Douglas H PINDER
Douglas Houzen Pinder painted in oils and more frequently in watercolour, favouring coastal views, moorland landscapes and desert scenes. According to most biographies he was born in Lincoln in 1886 but the GRO index and census returns clearly indicate that he was born in Derbyshire at Starkholmes and registered in the Bakewell RD towards the end of 1886. His father, a schoolmaster died in 1887, so by 1891 his mother had returned to Lambeth where she first had married, and became a school teacher. By 1901 the family had moved to Newquay where Douglas's mother is recorded as an infant mistress in a board school..
In the early 1900s, Douglas Pinder was articled to a local architect. The 1901 census describes him as an architect's apprentice but he then turned to painting full time and is described as an artist in 1911. In the meantime he had married Edith Jane Osborne from St Wenn in 1908.
In WWI he was a Conscientious Objector but later he worked as a postman which was accepted as a contribution to the war effort. Later also he was sponsored to go to Egypt to paint a number of Desert Scenes from the station at Base Said. For about two years, Pinder lived at Horrabridge on Dartmoor, where he painted moorland scenes which he often signed 'Ben GRAHAM'. He also lived in Plymouth for some period. By 1930 he was back in Newquay, painting and selling art in his own gallery at 80, Fore Street.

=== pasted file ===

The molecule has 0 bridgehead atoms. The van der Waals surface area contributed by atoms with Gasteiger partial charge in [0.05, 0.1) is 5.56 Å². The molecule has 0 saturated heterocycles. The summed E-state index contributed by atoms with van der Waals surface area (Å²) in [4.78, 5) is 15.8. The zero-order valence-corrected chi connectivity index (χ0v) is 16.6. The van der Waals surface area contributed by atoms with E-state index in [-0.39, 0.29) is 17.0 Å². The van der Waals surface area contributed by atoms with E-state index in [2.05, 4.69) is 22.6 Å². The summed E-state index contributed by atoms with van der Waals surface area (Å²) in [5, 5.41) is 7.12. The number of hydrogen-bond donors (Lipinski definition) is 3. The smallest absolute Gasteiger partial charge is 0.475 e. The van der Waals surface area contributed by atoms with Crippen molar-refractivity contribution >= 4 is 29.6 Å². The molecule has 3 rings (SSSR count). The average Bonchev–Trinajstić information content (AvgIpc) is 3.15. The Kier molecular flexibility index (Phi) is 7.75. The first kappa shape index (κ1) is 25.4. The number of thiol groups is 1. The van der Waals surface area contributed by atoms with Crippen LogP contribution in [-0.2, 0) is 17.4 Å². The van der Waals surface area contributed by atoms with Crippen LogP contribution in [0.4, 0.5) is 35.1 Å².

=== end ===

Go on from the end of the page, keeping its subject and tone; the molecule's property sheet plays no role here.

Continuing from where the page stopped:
He did not drive a car, but used a bicycle, heading off to many locations along the north Cornish coast, with a special carrier attached to the bike's crossbar for his painting equipment. He painted many watercolours and a far smaller number of oils, usually seascapes, which often included details that allowed the location to be clearly identified. He did not exhibit with art societies, preferring to handle his own work in Newquay. His early work is signed D H Pinder, while later works are signed DOUGLAS (H) PINDER in a printed script.
He died towards the end of 1949 at the age of 63, registered in the St Austell RD, some 6 to 9 months after his wife. A view of Polperro was exhibited posthumously in 1950 at the Plymouth Art Society Exhibition.